Circular Saw or Table Saw? - Router Forums
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post #1 of 16 (permalink) Old 12-01-2010, 03:10 AM Thread Starter
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Default Circular Saw or Table Saw?

Hi everyone,

I need advice on a matter relating to woodworking. As you might know I am planning stage of acquiring a table saw for my open plan shop. However I saw on You Tube people converting their circular saws to table saws by mounting the circular saw upside down to the table. Now for the questions: 1. Is this method safe, taking the necessary precautions as with a table saw; 2. Will I be able to do the same cutting with this idée as with a purpose build table saw. The circular saw is a Ryobi 1300W Circular Saw at a lower price than the Ryobi 1500W Table Saw. The saving will be R900-00 in South African terms. Or in the approximately $125-00 US.

I do not want to save money and lose limbs or worst, but if possible this will help me to buy more tools that I need.

This grasshopper will listen to the voices of the masters experiences.

Thanks Altman.
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post #2 of 16 (permalink) Old 12-01-2010, 05:33 AM
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Hi Altman,

This is not something that I would consider for a variety of reasons, safety being one of them. You will not get the accuracy nor the depth of cut of a table saw using a method like this. Spend the extra.... I think you will be happier and safer in the long run.
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post #3 of 16 (permalink) Old 12-01-2010, 05:37 AM
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Save yourself a lot of time and annoyance and just buy a real table saw. Sure, you CAN rig a circle saw in various ways but it is just not as stable, not as capable and not as versatile as a regular table saw.
Dependent upon what you do most of the time you may be able to get along without a table saw and just use a GOOD circular saw and a proper guide. Remember: a great deal of the time a table saw just sits there.....being used as a TABLE!
Other, wiser heads will no doubt expand on this.
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post #4 of 16 (permalink) Old 12-01-2010, 06:52 AM
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There's no way I would mount a circular saw like you describe. With a proper guide rail system, a circular saw can do most of the same cutting jobs as well as a table saw, with the added benefit that it's safer for cutting large panels too. See Eurekazone's EZ-Smart system that works with just about any circular saw (and with an accessory plate, routers too.)
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post #5 of 16 (permalink) Old 12-01-2010, 08:26 AM
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I have no table saw, I use a circular saw with a guide rail for long cuts (rips as well) and a have a cross cut jig like this - Free Circular Saw Cross Cut Jig Plan - Vinyl Siding Cutting Jig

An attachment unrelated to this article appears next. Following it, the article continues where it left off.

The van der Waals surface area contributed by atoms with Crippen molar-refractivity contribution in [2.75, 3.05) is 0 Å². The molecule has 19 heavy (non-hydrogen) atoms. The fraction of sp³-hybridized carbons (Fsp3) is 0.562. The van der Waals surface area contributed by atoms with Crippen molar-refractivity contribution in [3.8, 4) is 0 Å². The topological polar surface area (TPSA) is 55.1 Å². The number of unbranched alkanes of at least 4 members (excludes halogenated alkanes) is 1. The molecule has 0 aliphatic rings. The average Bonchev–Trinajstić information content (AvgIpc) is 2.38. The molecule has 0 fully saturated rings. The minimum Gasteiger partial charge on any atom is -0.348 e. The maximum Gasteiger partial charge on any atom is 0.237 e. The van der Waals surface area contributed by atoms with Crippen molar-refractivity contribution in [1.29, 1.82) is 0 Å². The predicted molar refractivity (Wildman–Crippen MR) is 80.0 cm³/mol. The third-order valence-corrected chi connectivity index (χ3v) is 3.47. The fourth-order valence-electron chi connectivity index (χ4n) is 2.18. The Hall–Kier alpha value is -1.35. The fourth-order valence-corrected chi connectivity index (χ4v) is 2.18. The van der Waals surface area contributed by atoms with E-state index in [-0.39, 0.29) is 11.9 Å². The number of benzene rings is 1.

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post #6 of 16 (permalink) Old 12-01-2010, 09:43 AM
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I use both. I use the table saw for most ripping and crosscutting and angle cuts, and cuts in smaller pieces of sheet material. I have a couple of straightedges I made for my Makita circular saw, and a B&D crosscutting guide made for the Workmate system, which I use for construction-type projects. When you are dealing with 6 to 10' (2 - 3m) lengths of timber, it is so much easier to move the saw through the timber than the timber through the saw.
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post #7 of 16 (permalink) Old 12-01-2010, 11:42 AM
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I'm in a similar boat. I think you're way better off either getting a table saw, or keeping your circular saw pointed down, and making some good jigs for it. I'm still trying to perfect ripping narrow stock with it, I can do it, but the set up is a real fidgety pain.
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post #8 of 16 (permalink) Old 12-01-2010, 12:43 PM
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I agree - use the tools in the manner for which they were designed. Anything else is an invitation for a trip to the emergency hospital . . . or the morgue.

As others have mentioned, you can make guide jigs to use the circular saw safely and accurately for cutting sheet goods. Or you can buy a track saw. I use a Festool TS55 with their guide rails, for example, but mostly due to the other features of the Festool saw.

Jigs for doing smaller cuts with the circular saw are possible, but the accuracy won't be as good as with a real table saw.

- Ralph
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post #9 of 16 (permalink) Old 12-01-2010, 02:53 PM Thread Starter
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Default Thanks

Hi everyone, I want to thank you for your contributions to the question I have posted and value your input and info most highly. I think the lesson learned is when tools especially power tools have been designed to work in a certain way well work in that way with them, rather than taking a short CUT to the emergency room or morgue.
Once again thank you for your quick responses.
Blessings to all.
PPPPP (Pre Planning Prevents Poor Performance)
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post #10 of 16 (permalink) Old 12-01-2010, 08:34 PM
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Hi Altman,

The Triton Workcentre is designed to use a circ. saw in that manner.

Wether you can find one in SA cheaper than a Table saw is debatable.

Sydney, Australia

I don't mind if other members disagree with my comments.
I don't profess to know everything, and I may learn something new.

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